Female presenters at BBC who have demanded equal pay as men have faced threats, MPs have been told. A group of 170 BBC female staffers gave evidence to the Department of Culture, Media and Sport select committee.
"Women have experienced veiled threats made against them when they raised the subject of equal pay," the women told MPs. "While individual managers are supportive there is still a bunker mentality in some quarters."
A veteran radio star was labeled "aggressive" after asking for a raise and was later told: "The BBC doesn't do equal pay." She told the committee that she was paid 25% less than two male co-hosts.
"When I asked for it to be corrected the line manager told me 'the BBC doesn't do equal pay' and that in raising the issue I was being 'aggressive'."
A sports presenter with 30 years' experience discovered she is paid £500 for a radio programme while her male colleague earned £1,200.
Another presenter of a high-profile news programme discovered she was paid "hundreds of thousands less than some of my colleagues" when the BBC's "talent list" of high earners was published and "no one has explained to me how such a discrepancy can be justified."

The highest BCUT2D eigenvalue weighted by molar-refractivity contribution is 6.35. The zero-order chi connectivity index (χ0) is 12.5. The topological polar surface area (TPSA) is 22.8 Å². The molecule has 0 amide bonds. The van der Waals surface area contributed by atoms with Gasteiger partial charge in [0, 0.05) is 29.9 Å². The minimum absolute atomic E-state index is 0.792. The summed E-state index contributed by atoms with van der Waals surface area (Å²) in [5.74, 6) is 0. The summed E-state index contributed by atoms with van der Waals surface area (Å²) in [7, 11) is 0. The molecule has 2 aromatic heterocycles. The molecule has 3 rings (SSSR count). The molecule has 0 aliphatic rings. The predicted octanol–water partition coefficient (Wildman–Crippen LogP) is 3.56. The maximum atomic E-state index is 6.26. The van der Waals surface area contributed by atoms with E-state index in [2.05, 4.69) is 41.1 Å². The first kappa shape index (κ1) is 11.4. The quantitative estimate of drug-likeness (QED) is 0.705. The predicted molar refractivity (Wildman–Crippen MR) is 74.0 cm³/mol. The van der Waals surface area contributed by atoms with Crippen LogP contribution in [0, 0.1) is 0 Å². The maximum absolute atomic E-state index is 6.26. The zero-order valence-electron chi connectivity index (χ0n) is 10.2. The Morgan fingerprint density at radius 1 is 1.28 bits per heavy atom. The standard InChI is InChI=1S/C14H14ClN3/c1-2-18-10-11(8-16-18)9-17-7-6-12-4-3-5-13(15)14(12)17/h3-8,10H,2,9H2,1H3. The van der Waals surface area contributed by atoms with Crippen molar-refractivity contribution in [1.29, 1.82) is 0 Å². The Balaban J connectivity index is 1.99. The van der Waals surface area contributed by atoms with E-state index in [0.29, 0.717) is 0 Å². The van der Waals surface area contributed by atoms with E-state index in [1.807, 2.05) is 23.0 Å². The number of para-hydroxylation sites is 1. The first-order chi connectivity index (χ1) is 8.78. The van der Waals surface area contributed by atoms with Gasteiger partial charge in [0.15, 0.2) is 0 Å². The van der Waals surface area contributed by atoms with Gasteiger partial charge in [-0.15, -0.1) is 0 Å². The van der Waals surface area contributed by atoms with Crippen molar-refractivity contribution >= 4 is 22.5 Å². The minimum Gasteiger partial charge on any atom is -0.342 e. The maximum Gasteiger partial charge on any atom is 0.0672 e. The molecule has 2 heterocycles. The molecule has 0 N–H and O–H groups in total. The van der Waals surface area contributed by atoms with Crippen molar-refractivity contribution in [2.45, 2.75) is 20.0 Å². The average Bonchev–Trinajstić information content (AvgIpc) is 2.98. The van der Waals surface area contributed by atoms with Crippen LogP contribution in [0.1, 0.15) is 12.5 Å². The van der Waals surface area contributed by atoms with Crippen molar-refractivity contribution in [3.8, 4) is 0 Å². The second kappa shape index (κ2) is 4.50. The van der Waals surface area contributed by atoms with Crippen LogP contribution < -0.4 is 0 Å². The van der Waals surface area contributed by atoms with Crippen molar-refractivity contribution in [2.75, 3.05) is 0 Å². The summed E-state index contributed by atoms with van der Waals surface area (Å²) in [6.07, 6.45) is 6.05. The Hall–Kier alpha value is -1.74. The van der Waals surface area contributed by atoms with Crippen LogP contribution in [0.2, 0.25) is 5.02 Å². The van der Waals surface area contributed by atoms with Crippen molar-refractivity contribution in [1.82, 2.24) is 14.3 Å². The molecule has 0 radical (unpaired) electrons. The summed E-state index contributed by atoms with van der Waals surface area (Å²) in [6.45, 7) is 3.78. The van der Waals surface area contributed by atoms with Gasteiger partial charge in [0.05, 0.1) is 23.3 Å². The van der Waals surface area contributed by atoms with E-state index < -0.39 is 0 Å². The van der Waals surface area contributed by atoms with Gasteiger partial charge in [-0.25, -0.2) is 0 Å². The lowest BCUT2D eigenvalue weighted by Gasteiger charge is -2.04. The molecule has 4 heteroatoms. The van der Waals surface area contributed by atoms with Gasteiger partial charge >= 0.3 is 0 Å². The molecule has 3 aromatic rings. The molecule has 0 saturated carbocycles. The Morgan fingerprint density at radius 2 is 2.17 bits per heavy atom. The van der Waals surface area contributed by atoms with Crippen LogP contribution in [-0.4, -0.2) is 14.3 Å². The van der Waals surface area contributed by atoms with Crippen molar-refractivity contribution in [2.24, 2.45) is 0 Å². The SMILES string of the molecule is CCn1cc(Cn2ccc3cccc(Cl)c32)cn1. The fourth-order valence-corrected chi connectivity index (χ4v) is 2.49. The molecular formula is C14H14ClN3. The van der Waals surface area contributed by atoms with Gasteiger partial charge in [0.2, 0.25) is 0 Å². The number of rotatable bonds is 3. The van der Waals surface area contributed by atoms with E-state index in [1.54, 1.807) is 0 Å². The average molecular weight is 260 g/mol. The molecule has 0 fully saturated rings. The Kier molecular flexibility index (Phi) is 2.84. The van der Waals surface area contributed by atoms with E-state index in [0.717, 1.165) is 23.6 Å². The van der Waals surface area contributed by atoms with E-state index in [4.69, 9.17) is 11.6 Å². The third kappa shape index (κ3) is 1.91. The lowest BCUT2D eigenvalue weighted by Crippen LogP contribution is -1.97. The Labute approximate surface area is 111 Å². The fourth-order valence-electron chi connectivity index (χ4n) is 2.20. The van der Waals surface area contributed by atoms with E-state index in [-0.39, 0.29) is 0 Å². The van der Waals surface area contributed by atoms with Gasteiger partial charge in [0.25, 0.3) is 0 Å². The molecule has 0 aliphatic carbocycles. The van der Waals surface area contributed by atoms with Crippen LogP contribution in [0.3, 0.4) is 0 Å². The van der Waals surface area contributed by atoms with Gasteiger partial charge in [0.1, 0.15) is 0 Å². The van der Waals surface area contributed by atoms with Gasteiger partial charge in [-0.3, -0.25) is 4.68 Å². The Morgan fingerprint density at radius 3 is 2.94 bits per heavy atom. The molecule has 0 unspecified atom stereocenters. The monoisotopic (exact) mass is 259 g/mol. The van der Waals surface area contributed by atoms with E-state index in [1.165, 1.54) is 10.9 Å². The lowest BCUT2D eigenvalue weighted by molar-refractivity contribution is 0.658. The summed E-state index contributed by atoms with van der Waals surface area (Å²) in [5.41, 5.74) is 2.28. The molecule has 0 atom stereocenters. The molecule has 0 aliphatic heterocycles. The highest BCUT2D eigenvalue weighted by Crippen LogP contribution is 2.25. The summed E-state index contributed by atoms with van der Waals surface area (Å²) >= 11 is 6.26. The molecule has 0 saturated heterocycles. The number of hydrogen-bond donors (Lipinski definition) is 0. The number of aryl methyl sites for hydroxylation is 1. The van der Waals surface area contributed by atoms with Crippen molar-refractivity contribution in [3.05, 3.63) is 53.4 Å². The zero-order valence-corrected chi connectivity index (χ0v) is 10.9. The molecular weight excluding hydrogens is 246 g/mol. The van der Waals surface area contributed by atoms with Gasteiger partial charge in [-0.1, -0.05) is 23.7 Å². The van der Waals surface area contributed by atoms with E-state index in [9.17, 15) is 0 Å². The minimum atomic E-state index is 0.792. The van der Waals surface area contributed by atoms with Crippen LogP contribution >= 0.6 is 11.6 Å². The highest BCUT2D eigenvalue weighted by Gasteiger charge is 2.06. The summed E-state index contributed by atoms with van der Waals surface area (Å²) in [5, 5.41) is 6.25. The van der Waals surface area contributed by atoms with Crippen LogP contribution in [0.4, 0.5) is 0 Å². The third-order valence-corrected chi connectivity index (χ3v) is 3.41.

Eleanor Bradford, former BBC Scotland health correspondent, said she received a rise but "remained around £10,000 below some male colleagues" before quitting. China editor Carrie Gracie similarly quit after filing an equal pay complaint last year.
Some presenters told the committee that they were offered rises shortly before the BBC published its list of high earners. The women were not named "out of concern for their BBC careers," The Telegraph reported.
According to The Mirror, BBC chiefs are set to reveal plans for a overhaul of the pay structure as director general Tony Hall faces the committee's questions on Wednesday (31 January). Hall is set to unveil a report into the pay of presenters and reporters.
A BBC spokesman said: "We look forward to an informed debate at the select committee based on all the facts." The spokesman denied claims that the BBC had not complied with the Equality Act. He said: "Nor do we offer inferior contracts based on someone's gender or race."
Under the BBC's new pay structure, staff will not be able to learn the exact salary of colleagues but will find out how their pay compares to those who hold the same job.